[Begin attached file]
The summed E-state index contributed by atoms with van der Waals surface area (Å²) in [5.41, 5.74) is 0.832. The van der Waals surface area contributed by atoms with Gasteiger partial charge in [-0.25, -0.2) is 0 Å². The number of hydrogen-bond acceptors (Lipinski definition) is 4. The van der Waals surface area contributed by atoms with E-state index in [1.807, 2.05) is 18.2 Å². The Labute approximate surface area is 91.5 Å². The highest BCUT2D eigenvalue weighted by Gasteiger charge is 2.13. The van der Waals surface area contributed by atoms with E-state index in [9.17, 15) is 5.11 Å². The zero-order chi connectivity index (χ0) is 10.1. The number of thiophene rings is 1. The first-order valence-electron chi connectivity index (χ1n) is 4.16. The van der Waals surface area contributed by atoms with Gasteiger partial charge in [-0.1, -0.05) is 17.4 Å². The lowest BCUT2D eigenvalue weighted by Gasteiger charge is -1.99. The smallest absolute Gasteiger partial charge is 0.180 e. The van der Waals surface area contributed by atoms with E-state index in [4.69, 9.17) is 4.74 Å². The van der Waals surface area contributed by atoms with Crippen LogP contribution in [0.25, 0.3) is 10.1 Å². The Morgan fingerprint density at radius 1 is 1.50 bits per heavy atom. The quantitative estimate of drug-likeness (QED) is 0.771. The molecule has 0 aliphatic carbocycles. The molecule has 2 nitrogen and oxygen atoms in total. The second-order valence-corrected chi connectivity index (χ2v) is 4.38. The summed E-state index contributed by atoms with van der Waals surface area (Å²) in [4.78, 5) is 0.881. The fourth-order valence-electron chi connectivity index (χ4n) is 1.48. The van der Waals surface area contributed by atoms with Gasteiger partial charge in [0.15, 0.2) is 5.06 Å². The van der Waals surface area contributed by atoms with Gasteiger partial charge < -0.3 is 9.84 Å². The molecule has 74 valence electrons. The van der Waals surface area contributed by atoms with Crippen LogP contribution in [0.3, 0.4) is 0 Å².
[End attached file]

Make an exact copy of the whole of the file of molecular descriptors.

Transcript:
The summed E-state index contributed by atoms with van der Waals surface area (Å²) in [5.41, 5.74) is 0.832. The van der Waals surface area contributed by atoms with Gasteiger partial charge in [-0.25, -0.2) is 0 Å². The number of hydrogen-bond acceptors (Lipinski definition) is 4. The van der Waals surface area contributed by atoms with E-state index in [1.807, 2.05) is 18.2 Å². The Labute approximate surface area is 91.5 Å². The highest BCUT2D eigenvalue weighted by Gasteiger charge is 2.13. The van der Waals surface area contributed by atoms with E-state index in [9.17, 15) is 5.11 Å². The zero-order chi connectivity index (χ0) is 10.1. The number of thiophene rings is 1. The first-order valence-electron chi connectivity index (χ1n) is 4.16. The van der Waals surface area contributed by atoms with Gasteiger partial charge in [-0.1, -0.05) is 17.4 Å². The lowest BCUT2D eigenvalue weighted by Gasteiger charge is -1.99. The smallest absolute Gasteiger partial charge is 0.180 e. The van der Waals surface area contributed by atoms with E-state index in [4.69, 9.17) is 4.74 Å². The van der Waals surface area contributed by atoms with Crippen LogP contribution in [0.25, 0.3) is 10.1 Å². The Morgan fingerprint density at radius 1 is 1.50 bits per heavy atom. The quantitative estimate of drug-likeness (QED) is 0.771. The molecule has 0 aliphatic carbocycles. The molecule has 2 nitrogen and oxygen atoms in total. The second-order valence-corrected chi connectivity index (χ2v) is 4.38. The summed E-state index contributed by atoms with van der Waals surface area (Å²) in [4.78, 5) is 0.881. The fourth-order valence-electron chi connectivity index (χ4n) is 1.48. The van der Waals surface area contributed by atoms with Gasteiger partial charge in [0.15, 0.2) is 5.06 Å². The van der Waals surface area contributed by atoms with Gasteiger partial charge < -0.3 is 9.84 Å². The molecule has 74 valence electrons. The van der Waals surface area contributed by atoms with Crippen LogP contribution in [0.3, 0.4) is 0 Å².